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They do sometimes come back

Back in the day I was in a group of pals who followed the sport of professional boxing with something like zeal, regularly watched such boxing as appeared on television and sometimes even went to live promotions at the Royal Albert Hall, York Hall and Bethnal Green etc. – we are talking here of British pugilists such Tony Sibson, Dave ‘Boy’ Green, Errol Christie, John H. Stracey, John L. Gardner, Herol Graham, Ken Buchanan, Terry Marsh, Frank Bruno, Nigel Benn and ’Gypsy’ Johnny Frankham, to name but a few of many at the time.

Boxing, of course, will always have both its detractors and its fans.

For our group of the latter – disregarding for a moment the visceral thrill of watching two fighters trying to knock seven bells out of each other and our respect for all those with the cojones to steps between the ropes to participate – two of the attractive features of the sport were its long and chequered history and the colourful manner and language deployed by those who reported upon or wrote about it.

Boxing lore is littered with time-honoured adages such as “A big good ‘un will always been a good little ‘un”, Mike Tyson’s “Everyone has a plan until they get punched in the mouth”, Joe Louis’s “He can run but he can’t hide”  and Jack Dempsey’s “A champion is someone who gets up when he can’t”.

Arguably, those who take up physical contact sports are more aware of the passing and limitations imposed by time than most because they’re acutely aware of the effects of dulled reflexes upon performance – it’s why boxing has in its armoury sayings such as “The last thing you lose is your punch” and “They never come back”.

These are the ones I wish to address today.

It’s a sweeping generalisation, but professional boxers tend to split into those who either take up the sport because they possess a physique or facility for the game and hopefully it’s a way of ‘climbing out of the gutter’, making some money and building a life of relatively security if they can – or because, instinctively and or inclination, they’re born to it in the sense that they just ‘love a tear up’ and (frankly and proverbially) they’d happily fight for nothing if that was the only chance they got. It’s just what they do.

Inevitably, I would submit, those in the latter category are those that pass into boxing history as the greatest and most revered pugs of all. As I type I’m thinking of legends such as Roberto Duran, Carlos Monzón and the (I think) still officially active Manny Pacquiao.

When it come for the time to retire, for boxers – well, certainly the ones born to it – it’s a difficult decision. Any sportsman knows that, once you make that fateful decision, you’re a long time retired … so why give up before you absolutely have to?

You can tell the ‘born to it’ fighters because, even if they’ve got untold millions in the bank, they keep on going – sometimes for a fight or two beyond the point it is sensible.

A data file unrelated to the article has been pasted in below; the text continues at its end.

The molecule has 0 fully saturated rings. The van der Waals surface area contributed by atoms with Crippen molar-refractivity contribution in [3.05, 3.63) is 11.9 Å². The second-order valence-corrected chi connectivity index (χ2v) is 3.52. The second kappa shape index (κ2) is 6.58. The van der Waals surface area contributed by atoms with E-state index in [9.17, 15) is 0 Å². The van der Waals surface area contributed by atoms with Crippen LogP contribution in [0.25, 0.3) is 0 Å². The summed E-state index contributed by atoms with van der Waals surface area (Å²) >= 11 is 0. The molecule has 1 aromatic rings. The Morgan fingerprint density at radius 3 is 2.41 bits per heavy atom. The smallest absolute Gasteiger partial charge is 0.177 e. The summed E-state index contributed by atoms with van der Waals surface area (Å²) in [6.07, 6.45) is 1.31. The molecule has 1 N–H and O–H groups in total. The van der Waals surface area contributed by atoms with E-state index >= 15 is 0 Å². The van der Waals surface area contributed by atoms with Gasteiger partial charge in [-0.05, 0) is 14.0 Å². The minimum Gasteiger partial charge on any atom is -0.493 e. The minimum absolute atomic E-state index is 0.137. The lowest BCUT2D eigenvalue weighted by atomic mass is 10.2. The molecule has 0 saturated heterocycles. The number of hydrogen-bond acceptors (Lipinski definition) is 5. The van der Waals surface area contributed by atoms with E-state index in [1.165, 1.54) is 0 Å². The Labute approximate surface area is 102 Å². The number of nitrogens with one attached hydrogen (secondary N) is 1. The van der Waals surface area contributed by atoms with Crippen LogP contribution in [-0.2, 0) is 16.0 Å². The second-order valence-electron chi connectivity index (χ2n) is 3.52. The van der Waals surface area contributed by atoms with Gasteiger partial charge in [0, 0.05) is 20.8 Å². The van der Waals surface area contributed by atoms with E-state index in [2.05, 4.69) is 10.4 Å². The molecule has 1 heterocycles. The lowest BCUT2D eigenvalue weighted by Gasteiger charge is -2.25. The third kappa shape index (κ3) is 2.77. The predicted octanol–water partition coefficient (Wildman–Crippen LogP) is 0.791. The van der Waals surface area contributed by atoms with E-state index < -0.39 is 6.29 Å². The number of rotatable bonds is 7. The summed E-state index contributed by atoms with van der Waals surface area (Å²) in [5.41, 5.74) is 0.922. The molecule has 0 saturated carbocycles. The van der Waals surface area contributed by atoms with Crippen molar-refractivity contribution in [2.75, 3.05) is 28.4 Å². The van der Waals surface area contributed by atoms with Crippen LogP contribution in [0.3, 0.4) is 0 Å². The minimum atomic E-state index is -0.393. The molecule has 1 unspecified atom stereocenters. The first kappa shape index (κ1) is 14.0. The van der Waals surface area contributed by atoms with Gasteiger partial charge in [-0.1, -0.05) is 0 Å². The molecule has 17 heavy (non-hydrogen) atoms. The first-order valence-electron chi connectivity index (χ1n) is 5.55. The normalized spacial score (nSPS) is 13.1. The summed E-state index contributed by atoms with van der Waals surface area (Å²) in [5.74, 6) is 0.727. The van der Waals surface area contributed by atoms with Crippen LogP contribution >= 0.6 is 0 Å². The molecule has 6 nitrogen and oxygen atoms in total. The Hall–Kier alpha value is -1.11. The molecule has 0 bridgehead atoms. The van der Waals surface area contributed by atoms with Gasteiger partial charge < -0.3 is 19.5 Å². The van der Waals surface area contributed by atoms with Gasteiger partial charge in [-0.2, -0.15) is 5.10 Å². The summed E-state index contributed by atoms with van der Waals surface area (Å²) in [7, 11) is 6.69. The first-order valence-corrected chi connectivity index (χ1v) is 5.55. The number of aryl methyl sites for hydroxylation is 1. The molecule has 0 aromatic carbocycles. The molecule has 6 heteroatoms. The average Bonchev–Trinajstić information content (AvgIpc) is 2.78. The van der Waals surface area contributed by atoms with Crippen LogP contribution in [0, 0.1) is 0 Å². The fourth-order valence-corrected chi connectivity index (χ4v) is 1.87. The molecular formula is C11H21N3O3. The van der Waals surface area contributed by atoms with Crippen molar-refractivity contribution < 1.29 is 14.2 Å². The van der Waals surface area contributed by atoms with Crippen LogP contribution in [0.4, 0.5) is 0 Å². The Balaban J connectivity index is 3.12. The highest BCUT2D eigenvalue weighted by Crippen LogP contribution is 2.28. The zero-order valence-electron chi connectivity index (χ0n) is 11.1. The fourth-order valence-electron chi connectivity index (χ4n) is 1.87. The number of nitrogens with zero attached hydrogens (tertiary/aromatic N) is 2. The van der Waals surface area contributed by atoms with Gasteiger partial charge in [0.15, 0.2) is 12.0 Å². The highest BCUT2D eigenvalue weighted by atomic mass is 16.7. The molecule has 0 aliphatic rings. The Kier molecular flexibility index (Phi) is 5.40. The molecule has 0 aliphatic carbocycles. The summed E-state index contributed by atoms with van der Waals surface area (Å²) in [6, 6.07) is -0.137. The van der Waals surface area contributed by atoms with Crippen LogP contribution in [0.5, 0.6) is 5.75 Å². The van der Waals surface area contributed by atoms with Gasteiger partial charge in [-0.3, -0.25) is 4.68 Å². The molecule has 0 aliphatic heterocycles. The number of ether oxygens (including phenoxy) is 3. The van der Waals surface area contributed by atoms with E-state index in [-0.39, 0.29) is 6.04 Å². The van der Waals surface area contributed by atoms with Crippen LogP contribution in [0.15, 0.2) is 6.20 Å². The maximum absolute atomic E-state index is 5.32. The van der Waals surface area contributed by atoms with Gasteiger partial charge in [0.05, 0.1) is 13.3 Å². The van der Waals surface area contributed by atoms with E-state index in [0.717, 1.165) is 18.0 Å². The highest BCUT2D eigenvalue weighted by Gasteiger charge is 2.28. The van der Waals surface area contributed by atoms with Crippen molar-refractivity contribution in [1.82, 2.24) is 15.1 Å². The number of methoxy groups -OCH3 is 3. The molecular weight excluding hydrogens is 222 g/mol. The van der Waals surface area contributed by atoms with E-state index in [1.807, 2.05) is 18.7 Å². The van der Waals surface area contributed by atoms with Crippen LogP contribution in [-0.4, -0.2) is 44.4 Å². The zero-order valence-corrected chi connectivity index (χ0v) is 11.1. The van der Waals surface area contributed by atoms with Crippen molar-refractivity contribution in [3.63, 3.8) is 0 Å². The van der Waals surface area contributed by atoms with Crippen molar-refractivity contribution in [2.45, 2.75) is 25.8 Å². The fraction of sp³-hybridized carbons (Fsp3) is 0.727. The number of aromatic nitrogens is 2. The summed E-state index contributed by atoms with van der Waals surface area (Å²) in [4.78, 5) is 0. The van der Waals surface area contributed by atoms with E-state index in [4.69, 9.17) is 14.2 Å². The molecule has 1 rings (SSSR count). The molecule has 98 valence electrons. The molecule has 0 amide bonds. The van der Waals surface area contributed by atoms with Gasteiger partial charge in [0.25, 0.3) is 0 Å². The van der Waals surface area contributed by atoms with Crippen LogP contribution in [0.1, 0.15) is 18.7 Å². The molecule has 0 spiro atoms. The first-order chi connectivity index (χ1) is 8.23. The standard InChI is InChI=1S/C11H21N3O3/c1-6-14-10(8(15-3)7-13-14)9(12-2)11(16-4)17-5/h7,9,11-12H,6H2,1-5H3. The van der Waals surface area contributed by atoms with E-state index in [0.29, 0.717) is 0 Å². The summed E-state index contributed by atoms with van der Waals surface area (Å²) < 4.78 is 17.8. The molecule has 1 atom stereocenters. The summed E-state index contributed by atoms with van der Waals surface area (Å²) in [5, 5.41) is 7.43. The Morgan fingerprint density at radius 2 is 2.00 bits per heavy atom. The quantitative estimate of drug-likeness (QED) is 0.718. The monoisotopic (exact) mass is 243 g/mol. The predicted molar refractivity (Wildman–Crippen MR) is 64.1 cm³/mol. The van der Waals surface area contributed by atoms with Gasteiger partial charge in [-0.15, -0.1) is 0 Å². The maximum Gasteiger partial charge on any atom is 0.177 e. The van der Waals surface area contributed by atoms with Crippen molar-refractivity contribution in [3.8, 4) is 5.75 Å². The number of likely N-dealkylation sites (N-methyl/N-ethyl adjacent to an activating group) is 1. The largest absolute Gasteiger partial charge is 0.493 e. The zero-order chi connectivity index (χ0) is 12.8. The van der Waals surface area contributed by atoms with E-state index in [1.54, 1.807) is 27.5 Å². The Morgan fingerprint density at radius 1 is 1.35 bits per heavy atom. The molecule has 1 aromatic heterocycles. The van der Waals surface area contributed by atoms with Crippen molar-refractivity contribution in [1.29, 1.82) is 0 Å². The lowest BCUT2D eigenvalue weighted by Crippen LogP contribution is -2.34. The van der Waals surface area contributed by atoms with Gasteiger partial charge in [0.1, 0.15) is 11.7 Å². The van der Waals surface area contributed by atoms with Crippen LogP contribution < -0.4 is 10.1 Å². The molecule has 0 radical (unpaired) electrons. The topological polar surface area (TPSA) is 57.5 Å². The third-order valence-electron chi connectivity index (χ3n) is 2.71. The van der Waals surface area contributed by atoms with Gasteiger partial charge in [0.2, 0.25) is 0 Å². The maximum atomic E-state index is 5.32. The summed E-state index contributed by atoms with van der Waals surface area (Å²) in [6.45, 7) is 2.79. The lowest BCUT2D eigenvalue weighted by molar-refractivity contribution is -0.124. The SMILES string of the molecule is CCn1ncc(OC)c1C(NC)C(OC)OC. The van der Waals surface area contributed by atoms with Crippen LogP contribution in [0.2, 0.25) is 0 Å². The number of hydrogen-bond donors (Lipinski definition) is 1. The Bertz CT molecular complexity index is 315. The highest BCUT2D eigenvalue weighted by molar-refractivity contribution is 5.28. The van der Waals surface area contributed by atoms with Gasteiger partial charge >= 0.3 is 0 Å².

Similar applies on other sports, of course.

I once heard – at one remove – the footballer Jimmy Greaves, when asked why on earth he risked his legendary reputation by still playing for the then lowly Brentford as he neared his fortieth birthday, responding “I just love playing. If I end up not being good enough for the first team, I’ll play for Brentford seconds …”

Perhaps taking his own approach to another level, he even later turned out for Barnet.

Common sense apart, Greaves’s was at least a noble attitude, one might venture to suggest.

(Boxing. of course, revels in its styling as “the Noble Art”).

But time is time and human beings are mortal. There must come a point when it is the greater act to retire than continue.

When it comes to rugby union – another physical contact sport – the nonpareil Welsh fly half Barry John retired at the height of his powers at 27. Johnny Sexton, one of his outstanding modern counterparts, is about to play for Ireland in the Rugby World Cup aged 34.

In tennis, Bjorn Borg announced his retirement at just 26.

Just for the record, he did subsequently make two or three mini-comebacks over the years  – in the first of them absurdly still trying to play with a wooden racket against modern players playing with graphite versions.

Roger Federer, widely regarded as one of the all-time greats of the game (if not the greatest), who succumbed relatively early for him in the recent US Open, will be 38 in August.

Why is he still going? Possibly “because I can” would be his answer. He certainly cannot be still at the coal-face because he needs the money.

Then again, perhaps he’s trying to protect his legacy against the great Rafael Nadal who has just annexed his 19th Grand Slam title in the US Open and now sits only one behind Federer in the all-time list.

Yesterday we learned that female tennis great Kim Clijsters has announced she is coming out of retirement – for the second time – at the age of 36 and now a mother of three. She is back in training and plans to make the first appearance of her new career at the Australian Open next January.

What can be her motive? Presumably the Jimmy Greaves attitude might cover it.

Alternatively, possibly it’s the fact that Roger Federer is still going and so are the Williams sisters – and maybe they’re still making good money, so what’s not to like?

Anyway, today I am wishing Ms Clijsters the very best of luck with her comeback. Maybe, against all the odds, she’ll reach the latter stages of a Grand Slam tournament next year. And maybe she won’t – and will be beaten by a succession of super-fit modern youngsters barely half her age.

We shall see.


About Charles Thursby

After a lifetime in sports journalism, Charles Thursby continues his immersion in the world of sport by providing the National Rust with dispatches from all points of the compass. More Posts